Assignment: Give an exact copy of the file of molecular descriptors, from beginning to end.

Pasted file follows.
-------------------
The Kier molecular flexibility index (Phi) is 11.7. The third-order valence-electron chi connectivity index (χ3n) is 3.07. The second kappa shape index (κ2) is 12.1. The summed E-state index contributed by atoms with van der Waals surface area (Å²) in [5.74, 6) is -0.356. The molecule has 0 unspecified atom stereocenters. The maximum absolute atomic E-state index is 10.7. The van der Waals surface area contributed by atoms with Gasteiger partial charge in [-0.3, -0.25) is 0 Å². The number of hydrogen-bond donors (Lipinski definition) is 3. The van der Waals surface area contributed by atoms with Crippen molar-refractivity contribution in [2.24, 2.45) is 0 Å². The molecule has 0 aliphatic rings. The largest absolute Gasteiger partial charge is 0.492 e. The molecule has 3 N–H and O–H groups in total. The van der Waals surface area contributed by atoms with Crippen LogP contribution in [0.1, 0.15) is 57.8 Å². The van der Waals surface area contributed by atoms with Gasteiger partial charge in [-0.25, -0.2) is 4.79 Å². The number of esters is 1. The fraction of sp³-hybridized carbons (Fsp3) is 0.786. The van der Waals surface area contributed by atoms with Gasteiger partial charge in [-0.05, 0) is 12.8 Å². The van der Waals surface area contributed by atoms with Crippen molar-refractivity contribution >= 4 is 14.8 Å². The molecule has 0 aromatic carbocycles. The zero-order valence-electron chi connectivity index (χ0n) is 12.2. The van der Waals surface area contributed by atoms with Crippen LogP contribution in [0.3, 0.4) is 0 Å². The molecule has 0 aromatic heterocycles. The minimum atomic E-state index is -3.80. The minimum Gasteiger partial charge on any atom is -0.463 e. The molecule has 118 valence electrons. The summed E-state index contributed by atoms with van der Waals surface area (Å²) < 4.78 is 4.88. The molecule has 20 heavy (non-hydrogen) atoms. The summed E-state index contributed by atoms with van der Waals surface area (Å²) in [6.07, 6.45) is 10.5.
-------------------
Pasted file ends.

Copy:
The Kier molecular flexibility index (Phi) is 11.7. The third-order valence-electron chi connectivity index (χ3n) is 3.07. The second kappa shape index (κ2) is 12.1. The summed E-state index contributed by atoms with van der Waals surface area (Å²) in [5.74, 6) is -0.356. The molecule has 0 unspecified atom stereocenters. The maximum absolute atomic E-state index is 10.7. The van der Waals surface area contributed by atoms with Gasteiger partial charge in [-0.3, -0.25) is 0 Å². The number of hydrogen-bond donors (Lipinski definition) is 3. The van der Waals surface area contributed by atoms with Crippen molar-refractivity contribution in [2.24, 2.45) is 0 Å². The molecule has 0 aliphatic rings. The largest absolute Gasteiger partial charge is 0.492 e. The molecule has 3 N–H and O–H groups in total. The van der Waals surface area contributed by atoms with Crippen LogP contribution in [0.1, 0.15) is 57.8 Å². The van der Waals surface area contributed by atoms with Gasteiger partial charge in [-0.25, -0.2) is 4.79 Å². The number of esters is 1. The fraction of sp³-hybridized carbons (Fsp3) is 0.786. The van der Waals surface area contributed by atoms with Gasteiger partial charge in [-0.05, 0) is 12.8 Å². The van der Waals surface area contributed by atoms with Crippen molar-refractivity contribution >= 4 is 14.8 Å². The molecule has 0 aromatic carbocycles. The zero-order valence-electron chi connectivity index (χ0n) is 12.2. The van der Waals surface area contributed by atoms with Crippen LogP contribution in [0.3, 0.4) is 0 Å². The molecule has 0 aromatic heterocycles. The minimum atomic E-state index is -3.80. The minimum Gasteiger partial charge on any atom is -0.463 e. The molecule has 118 valence electrons. The summed E-state index contributed by atoms with van der Waals surface area (Å²) < 4.78 is 4.88. The molecule has 20 heavy (non-hydrogen) atoms. The summed E-state index contributed by atoms with van der Waals surface area (Å²) in [6.07, 6.45) is 10.5.